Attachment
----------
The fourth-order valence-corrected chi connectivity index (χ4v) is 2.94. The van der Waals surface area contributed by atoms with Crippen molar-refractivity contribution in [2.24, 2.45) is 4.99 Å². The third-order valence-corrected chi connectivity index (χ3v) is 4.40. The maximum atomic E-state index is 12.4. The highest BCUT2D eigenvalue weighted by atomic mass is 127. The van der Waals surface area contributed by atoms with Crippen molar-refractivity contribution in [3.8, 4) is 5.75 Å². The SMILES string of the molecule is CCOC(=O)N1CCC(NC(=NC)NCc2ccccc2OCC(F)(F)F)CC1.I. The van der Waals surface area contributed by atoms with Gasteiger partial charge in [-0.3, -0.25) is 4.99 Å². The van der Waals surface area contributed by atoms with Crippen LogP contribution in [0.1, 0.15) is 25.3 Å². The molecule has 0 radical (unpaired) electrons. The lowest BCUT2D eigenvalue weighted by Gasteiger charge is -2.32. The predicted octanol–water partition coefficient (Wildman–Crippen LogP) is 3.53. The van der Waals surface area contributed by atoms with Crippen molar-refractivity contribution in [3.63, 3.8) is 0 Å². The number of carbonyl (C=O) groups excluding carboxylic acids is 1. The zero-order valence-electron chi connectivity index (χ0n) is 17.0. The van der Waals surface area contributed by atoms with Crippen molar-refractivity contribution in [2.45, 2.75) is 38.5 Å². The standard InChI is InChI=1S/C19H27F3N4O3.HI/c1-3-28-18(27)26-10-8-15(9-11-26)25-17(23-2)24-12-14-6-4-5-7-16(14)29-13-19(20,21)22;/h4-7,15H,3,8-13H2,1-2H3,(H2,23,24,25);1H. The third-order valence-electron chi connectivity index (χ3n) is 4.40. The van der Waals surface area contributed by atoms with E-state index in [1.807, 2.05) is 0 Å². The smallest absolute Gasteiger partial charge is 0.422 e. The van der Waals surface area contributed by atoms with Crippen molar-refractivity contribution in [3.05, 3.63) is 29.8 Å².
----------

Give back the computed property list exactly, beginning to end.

The fourth-order valence-corrected chi connectivity index (χ4v) is 2.94. The van der Waals surface area contributed by atoms with Crippen molar-refractivity contribution in [2.24, 2.45) is 4.99 Å². The third-order valence-corrected chi connectivity index (χ3v) is 4.40. The maximum atomic E-state index is 12.4. The highest BCUT2D eigenvalue weighted by atomic mass is 127. The van der Waals surface area contributed by atoms with Crippen molar-refractivity contribution in [3.8, 4) is 5.75 Å². The SMILES string of the molecule is CCOC(=O)N1CCC(NC(=NC)NCc2ccccc2OCC(F)(F)F)CC1.I. The van der Waals surface area contributed by atoms with Gasteiger partial charge in [-0.3, -0.25) is 4.99 Å². The van der Waals surface area contributed by atoms with Crippen LogP contribution in [0.1, 0.15) is 25.3 Å². The molecule has 0 radical (unpaired) electrons. The lowest BCUT2D eigenvalue weighted by Gasteiger charge is -2.32. The predicted octanol–water partition coefficient (Wildman–Crippen LogP) is 3.53. The van der Waals surface area contributed by atoms with Crippen molar-refractivity contribution in [3.63, 3.8) is 0 Å². The number of carbonyl (C=O) groups excluding carboxylic acids is 1. The zero-order valence-electron chi connectivity index (χ0n) is 17.0. The van der Waals surface area contributed by atoms with Crippen molar-refractivity contribution in [2.45, 2.75) is 38.5 Å². The standard InChI is InChI=1S/C19H27F3N4O3.HI/c1-3-28-18(27)26-10-8-15(9-11-26)25-17(23-2)24-12-14-6-4-5-7-16(14)29-13-19(20,21)22;/h4-7,15H,3,8-13H2,1-2H3,(H2,23,24,25);1H. The third-order valence-electron chi connectivity index (χ3n) is 4.40. The van der Waals surface area contributed by atoms with E-state index in [1.807, 2.05) is 0 Å². The smallest absolute Gasteiger partial charge is 0.422 e. The van der Waals surface area contributed by atoms with Crippen molar-refractivity contribution in [3.05, 3.63) is 29.8 Å².